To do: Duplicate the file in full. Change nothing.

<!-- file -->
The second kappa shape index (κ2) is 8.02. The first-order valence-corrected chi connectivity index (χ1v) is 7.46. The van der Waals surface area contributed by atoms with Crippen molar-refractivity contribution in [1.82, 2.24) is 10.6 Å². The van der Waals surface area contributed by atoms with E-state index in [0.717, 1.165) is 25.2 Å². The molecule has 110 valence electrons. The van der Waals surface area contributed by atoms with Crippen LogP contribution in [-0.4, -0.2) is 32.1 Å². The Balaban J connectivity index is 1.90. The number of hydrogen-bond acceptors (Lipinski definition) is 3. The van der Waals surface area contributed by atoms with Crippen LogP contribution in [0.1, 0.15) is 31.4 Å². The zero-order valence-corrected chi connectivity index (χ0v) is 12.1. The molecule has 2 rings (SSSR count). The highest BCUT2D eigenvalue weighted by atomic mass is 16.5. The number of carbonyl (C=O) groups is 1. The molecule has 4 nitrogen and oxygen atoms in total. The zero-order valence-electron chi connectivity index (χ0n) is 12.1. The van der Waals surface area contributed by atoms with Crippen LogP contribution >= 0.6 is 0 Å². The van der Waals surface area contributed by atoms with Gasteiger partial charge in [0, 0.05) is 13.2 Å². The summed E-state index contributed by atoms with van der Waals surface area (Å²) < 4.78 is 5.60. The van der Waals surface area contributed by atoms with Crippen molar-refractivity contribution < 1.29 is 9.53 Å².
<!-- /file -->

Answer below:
The second kappa shape index (κ2) is 8.02. The first-order valence-corrected chi connectivity index (χ1v) is 7.46. The van der Waals surface area contributed by atoms with Crippen molar-refractivity contribution in [1.82, 2.24) is 10.6 Å². The van der Waals surface area contributed by atoms with E-state index in [0.717, 1.165) is 25.2 Å². The molecule has 110 valence electrons. The van der Waals surface area contributed by atoms with Crippen LogP contribution in [-0.4, -0.2) is 32.1 Å². The Balaban J connectivity index is 1.90. The number of hydrogen-bond acceptors (Lipinski definition) is 3. The van der Waals surface area contributed by atoms with Crippen LogP contribution in [0.1, 0.15) is 31.4 Å². The zero-order valence-corrected chi connectivity index (χ0v) is 12.1. The molecule has 2 rings (SSSR count). The highest BCUT2D eigenvalue weighted by atomic mass is 16.5. The number of carbonyl (C=O) groups is 1. The molecule has 4 nitrogen and oxygen atoms in total. The zero-order valence-electron chi connectivity index (χ0n) is 12.1. The van der Waals surface area contributed by atoms with Crippen LogP contribution >= 0.6 is 0 Å². The van der Waals surface area contributed by atoms with Gasteiger partial charge in [0, 0.05) is 13.2 Å². The summed E-state index contributed by atoms with van der Waals surface area (Å²) < 4.78 is 5.60. The van der Waals surface area contributed by atoms with Crippen molar-refractivity contribution < 1.29 is 9.53 Å².